House at ‘Big Chill’ as part of the Beaufort Autumn Festival

This year’s Beaufort Homes and Gardens Fall Festival, which showcases the city’s historic and architecturally significant homes, will feature a house that has appeared in two Hollywood films and other gems that are generally prohibited to the public.

During the festival, visitors and residents tour historic and private homes and gardens in the city’s National Historic District, gaining a rare behind-the-scenes glimpse of the city’s high-style architecture produced by the planters of before the Civil War, known as the “Beaufort Style.”

The city is also known for the folk architectural patterns of its post-war African-American community.

“It’s a way for people to experience not just the exterior of these homes,” Cynthia Jenkins, executive director of the Historic Beaufort Foundation (HBF), told the Beaufort Gazette and Island Packet, “but also the setting. and interior”.

Jenkins calls visiting the homes of historic downtown Beaufort along Bluff, on the Point and in the downtown shopping district and strolling through the gardens “truly a magical experience.”

The tour, which typically draws 500 to 600 history and architecture enthusiasts from across the country, generates revenue for HBF’s preservation efforts, as well as revenue for food and lodging establishments and the city via accommodation taxes.

Anyone can buy tickets.

On Friday, HBF announced the lineup of houses and gardens for the festival, which will take place on October 22 and 23.

A highlight of the weekend will be Sunday brunch and a visit to the Edgar Fripp House, also called Tidalholm, built circa 1853 and featured in the 1979 film, ‘The Great Santini’, based on the 1976 novel by Pat Conroy de Beaufort, and the 1983 film “The Big Cold”.

Owner John C. Tashjian, a New York developer, bought Tidalholm for $1.76 million in 2017 and restored it. His address is 1 Laurens St.

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The Edgar Fripp House, 1 Laurens Street, also called Tidalholm, built circa 1853, is part of this year’s Beaufort Home and Garden Autumn Festival. Beaufort Historical Foundation

Jenkins and local architect Rob Montgomery will discuss Beaufort’s style of architecture and lifestyle.

Jenkins, who married at Tidalholm, researched its owners and guests after it became a guest house in 1935.

“It’s kind of a who’s who of early 20th century people,” Jenkins said.

Many well-heeled northerners remained in Tidalholm, she noted. Writers were also frequent guests. The Southern Literary Review, Jenkins said, was founded there. And, during the winters, the editor of Reader’s Digest was a frequent guest.

The Saturday walking tour will take visitors past modest cottages, grand residences and historic churches built between 1786 and the early 1900s.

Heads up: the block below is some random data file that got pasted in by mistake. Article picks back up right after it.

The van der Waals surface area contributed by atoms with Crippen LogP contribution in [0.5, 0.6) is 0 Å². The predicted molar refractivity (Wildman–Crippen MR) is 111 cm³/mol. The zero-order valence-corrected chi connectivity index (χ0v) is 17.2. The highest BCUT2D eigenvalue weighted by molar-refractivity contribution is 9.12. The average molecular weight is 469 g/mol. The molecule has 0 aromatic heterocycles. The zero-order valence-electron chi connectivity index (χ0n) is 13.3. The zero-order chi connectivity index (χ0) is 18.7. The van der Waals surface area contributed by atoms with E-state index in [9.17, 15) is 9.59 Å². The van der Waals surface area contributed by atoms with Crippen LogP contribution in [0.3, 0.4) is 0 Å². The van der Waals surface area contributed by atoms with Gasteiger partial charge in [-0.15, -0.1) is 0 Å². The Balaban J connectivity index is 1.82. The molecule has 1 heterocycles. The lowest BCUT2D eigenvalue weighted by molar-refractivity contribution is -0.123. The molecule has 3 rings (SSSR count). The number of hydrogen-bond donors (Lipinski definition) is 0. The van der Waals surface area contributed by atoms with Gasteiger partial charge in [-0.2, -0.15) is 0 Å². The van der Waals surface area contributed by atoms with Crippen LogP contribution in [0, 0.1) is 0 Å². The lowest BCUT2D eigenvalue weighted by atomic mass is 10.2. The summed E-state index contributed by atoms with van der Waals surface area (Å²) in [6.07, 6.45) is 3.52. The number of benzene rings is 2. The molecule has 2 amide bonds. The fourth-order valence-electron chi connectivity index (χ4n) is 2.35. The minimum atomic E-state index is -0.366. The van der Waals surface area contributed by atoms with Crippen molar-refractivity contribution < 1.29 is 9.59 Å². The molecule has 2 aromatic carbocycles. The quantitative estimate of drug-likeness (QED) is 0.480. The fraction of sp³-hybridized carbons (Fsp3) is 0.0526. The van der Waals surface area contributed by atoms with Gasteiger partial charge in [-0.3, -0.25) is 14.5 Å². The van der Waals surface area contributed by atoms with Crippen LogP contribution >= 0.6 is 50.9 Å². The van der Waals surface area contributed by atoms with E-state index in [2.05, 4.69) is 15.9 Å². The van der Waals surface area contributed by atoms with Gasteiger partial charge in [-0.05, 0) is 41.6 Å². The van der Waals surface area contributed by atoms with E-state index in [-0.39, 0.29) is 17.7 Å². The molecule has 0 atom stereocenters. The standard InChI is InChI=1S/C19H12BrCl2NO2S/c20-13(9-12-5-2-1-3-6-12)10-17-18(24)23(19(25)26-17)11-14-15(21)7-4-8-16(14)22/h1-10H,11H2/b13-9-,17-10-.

Highlights include:

Milton Maxcy House at the corner of Church and Craven Streets, which was built around 1810 and remodeled in the 1850s. Also known as ‘Secession House’, it is where Beaufort District leaders declared secession from the United States. It was later used as a Union Hospital during the Civil War.

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Milton Maxcy House at the corner of Church and Craven streets. Beaufort Historical Foundation

John Joyner Smith House, built circa 1850 on Bay Street. He may be most famous for having a fake front door. During the Civil War, it was the Union headquarters for General Isaac Stevens.

“Petit Point” on Washington Street, behind the University of South Carolina Beaufort, which was built around 1855.

Talbird-Sams House on Hancock Street, built around 1786.

Adam Davis Hare House on Craven Street, built circa 1924.

St. Helena Parish Church and Cemetery, one of the oldest active churches in North America.

An officer’s house that was saved and moved from the US Marine Corps Parris Island recruiting depot to the Point neighborhood.

The John Mark Verdier House on Bay Street, which underwent an exterior renovation in 2021, returning it to its 1804 paint scheme.

Tickets on sale

Reservations are strongly recommended. Tickets for the Saturday tour are $60 for HBF members and $75 for non-members. Tickets for Sunday Brunch and the Edgar Fripp House Tour are $130 for HBF members and $150 for non-members.

Call HBF at 843-379-3331 or online at historicbeaufort.org. Online ticket sales end October 20. Tickets will also be available for purchase from 9 a.m. to 2 p.m. on Saturday, October 22 at the Fall Tour station in Arsenal Court, 713 Craven St.

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The John Mark Verdier House on Bay Street. Historic foundation of Beaufort.

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Karl Puckett covers the town of Beaufort, the town of Port Royal and other communities north of the Broad River for The Beaufort Gazette and Island Packet. The Minnesota native has also worked at newspapers in his home state of Alaska, Wisconsin and Montana.

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